Author: Mick Shippen
Publisher: University of Hawaii Press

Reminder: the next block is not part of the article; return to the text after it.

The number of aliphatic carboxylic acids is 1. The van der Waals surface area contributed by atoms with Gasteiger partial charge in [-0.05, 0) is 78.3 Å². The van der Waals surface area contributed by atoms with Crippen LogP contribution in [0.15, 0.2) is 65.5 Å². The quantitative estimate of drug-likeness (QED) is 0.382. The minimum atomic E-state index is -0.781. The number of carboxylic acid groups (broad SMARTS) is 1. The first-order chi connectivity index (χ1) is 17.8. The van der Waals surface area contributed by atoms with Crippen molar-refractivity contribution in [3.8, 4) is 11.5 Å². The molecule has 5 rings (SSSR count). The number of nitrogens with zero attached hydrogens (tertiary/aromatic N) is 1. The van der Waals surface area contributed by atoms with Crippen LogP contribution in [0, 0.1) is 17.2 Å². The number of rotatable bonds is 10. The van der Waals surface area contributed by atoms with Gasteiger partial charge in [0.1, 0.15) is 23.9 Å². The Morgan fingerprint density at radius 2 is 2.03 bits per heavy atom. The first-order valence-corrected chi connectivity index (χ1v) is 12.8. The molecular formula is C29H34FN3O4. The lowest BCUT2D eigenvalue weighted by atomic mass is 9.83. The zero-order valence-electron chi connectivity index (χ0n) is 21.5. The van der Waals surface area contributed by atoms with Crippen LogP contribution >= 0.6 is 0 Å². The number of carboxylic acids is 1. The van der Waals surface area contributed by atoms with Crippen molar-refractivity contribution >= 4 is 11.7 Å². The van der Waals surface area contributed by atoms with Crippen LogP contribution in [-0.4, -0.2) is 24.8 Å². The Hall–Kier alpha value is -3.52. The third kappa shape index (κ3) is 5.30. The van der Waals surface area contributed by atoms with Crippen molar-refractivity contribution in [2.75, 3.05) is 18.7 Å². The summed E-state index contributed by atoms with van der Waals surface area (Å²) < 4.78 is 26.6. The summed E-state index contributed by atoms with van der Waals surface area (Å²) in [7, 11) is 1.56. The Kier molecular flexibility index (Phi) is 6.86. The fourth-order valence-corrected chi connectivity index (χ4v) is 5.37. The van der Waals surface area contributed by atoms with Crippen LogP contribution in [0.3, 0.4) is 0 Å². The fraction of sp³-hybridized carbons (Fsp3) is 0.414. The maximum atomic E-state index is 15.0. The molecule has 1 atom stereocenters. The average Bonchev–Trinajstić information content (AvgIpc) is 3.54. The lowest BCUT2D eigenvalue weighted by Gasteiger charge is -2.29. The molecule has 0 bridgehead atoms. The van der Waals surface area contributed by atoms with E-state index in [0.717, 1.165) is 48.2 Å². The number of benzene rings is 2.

Over the last three hundred years traditional folk pottery in Southeast Asia has changed very little. Simple and practical earthenware pottery has been produced by small family groups using the traditional hand techniques passed down over several generations. This book offers a broad survey of the ceramic craftspeople of Thailand, Malaysia, Cambodia, Laos, and Myanmar(Burma). The work, life, and history of individuals and their communities is portrayed in a rich and fascinating tale that combines color photographs of potters at work and text that describes a potter's life a small, rural villages. Not only a beautifully illustrated and useful reference book for potters, the book also provides documentation of the traditional craftsmanship and a way of life that appears about to disappear with the current generation of potters. In a region eager to embrace change and readily absorb Western influence, the use of traditional pots is rapidly declining and creating these wonderful ceramic pots is considered of little value by potters' children who have little interest in learning the craft as they become Westernized. The book is a final opportunity to read about cultural insights into the life and work of rural craftsmen and is essential reading not only for working potters, but for anyone with an interest in the anthropology and sociology of Southeast Asia.